Operations

L.A. County sues Grubhub for passing along refund charges to restaurants

The delivery service says it's already changed the policy, but the county has a long list of other alleged abuses it wants the company to correct.
Grubhub
Los Angeles County wants more clarity for all of Grubhub's stakeholders, from restaurants to drivers. | Photo: Shutterstock

Los Angeles County is asking a California court to block Grubhub from charging restaurants when customers of the delivery service demand a refund, regardless of which party may be at fault.

The request is part of a lawsuit filed Tuesday that accuses the delivery service of routinely misleading consumers, shaving the income of its drivers and exploiting the restaurants whose meals it delivers.

The suit also asks that Grubhub return any money it collected through the alleged misdeeds, a reimbursement that would likely run into the millions.

The county is asking restaurants and other parties who feel they’ve been victimized by the service to file a formal complaint, a move that suggests the case may be pursued as a class action.

“Our lawsuit seeks to hold Grubhub accountable for their unfair and deceptive business practices that deceive and overcharge consumers, exploit drivers and unfairly short-change restaurants on order refunds,” Los Angeles County Counsel Dawyn Harrison says in announcing the action.

Grubhub is “disappointed” by the suit because “our practices have always complied with applicable law, and in any event, many of the allegations are incorrect or have been discontinued,” a spokesperson told Restaurant Business in an emailed statement.

According to the statement, the delivery service was already addressing concerns that had been raised by the county. “We've sought to engage in a constructive dialogue with the Los Angeles County Counsel’s office to explain our business and identify any areas for improvement,” it reads. “We will aggressively defend our business in court and look forward to continuing to serve L.A. restaurants, diners and drivers.”

A number of the accusations leveled against Grubhub in the lawsuit focus on what the service communicates to consumers. For instance, the action alleges that Grubhub tries to draw customers with a promise of free delivery, when in fact the patrons may be hit with a charge.

Grubhub says that the practice has been discontinued.

Similarly, the service said it has stopped automatically charging restaurants when a customer of the delivery service demands a refund.

It also disagrees with the county’s contention that it leads consumers into thinking they’ll be charged a flat delivery fee but then nickel and dimes them with surcharges like a “driver benefits” add-on.  It maintains that an online orderer was alerted to the possibility of those fees when they signed up to use the service, and that every charge is listed on the patron’s receipt.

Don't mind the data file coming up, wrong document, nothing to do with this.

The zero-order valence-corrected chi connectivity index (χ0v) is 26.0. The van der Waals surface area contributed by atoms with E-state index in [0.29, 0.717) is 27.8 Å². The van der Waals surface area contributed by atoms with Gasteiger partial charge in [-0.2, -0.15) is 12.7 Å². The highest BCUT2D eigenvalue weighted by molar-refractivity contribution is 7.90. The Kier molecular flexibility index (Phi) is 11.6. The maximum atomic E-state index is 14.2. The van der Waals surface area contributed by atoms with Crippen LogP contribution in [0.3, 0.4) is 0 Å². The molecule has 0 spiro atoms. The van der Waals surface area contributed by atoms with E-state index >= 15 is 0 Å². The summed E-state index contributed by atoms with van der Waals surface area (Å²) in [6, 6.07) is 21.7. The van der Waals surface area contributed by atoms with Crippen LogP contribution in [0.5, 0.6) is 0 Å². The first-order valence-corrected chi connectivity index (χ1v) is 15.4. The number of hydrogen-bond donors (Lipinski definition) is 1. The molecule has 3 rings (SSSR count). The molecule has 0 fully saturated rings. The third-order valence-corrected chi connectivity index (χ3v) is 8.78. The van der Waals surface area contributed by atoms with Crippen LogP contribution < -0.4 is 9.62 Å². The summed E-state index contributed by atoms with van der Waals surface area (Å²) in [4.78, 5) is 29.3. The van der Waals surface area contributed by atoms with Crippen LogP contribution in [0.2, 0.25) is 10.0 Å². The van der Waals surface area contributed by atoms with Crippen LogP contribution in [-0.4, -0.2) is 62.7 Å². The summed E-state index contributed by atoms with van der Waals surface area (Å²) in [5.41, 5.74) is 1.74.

“Going forward, we will also add a link to additional fee disclosures on Grubhub menus for Los Angeles restaurants,” the company says.

In the same vein, the delivery specialist denies that users looking for a particular kind of restaurant are routinely steered toward places that pay Grubhub for preferential placement in the search results. It counters that a variety of factors determine the placement. To the contrary, it says, “Marketing commissions only impact search results for restaurants in Los Angeles in certain, limited circumstances.

The county alleges that Grubhub hurts its drivers by leading users of the service to believe a charge listed as a Driver Benefit Fee serves the same purpose as a tip. In fact, the fee is part of the compensation the driver is due under Proposition 22, a California law that promises on-call delivery workers a base wage. It is not a gratuity for the driver.

Grubhub contends that the purpose of the fee is spelled out clearly on a webpage for its drivers.

The county’s action is the latest instance of a jurisdiction attempting to curb third-party delivery practices that have drawn considerable criticism from restaurants, consumer advocates and government officials.

New York City, for instance, has mandated that delivery workers operating within the city receive at least $17.95 from the service employing them for each hour they’re available for a run.  The services can opt instead to pay a minimum of $29.93 for each hour an individual is actually making deliveries.

The commissions charged to restaurants for delivery are also capped.

Similar rules are in effect in Seattle.

Los Angeles County, which encompasses the city of Los Angeles, is the nation’s most populous county, with just under 10 million residents.

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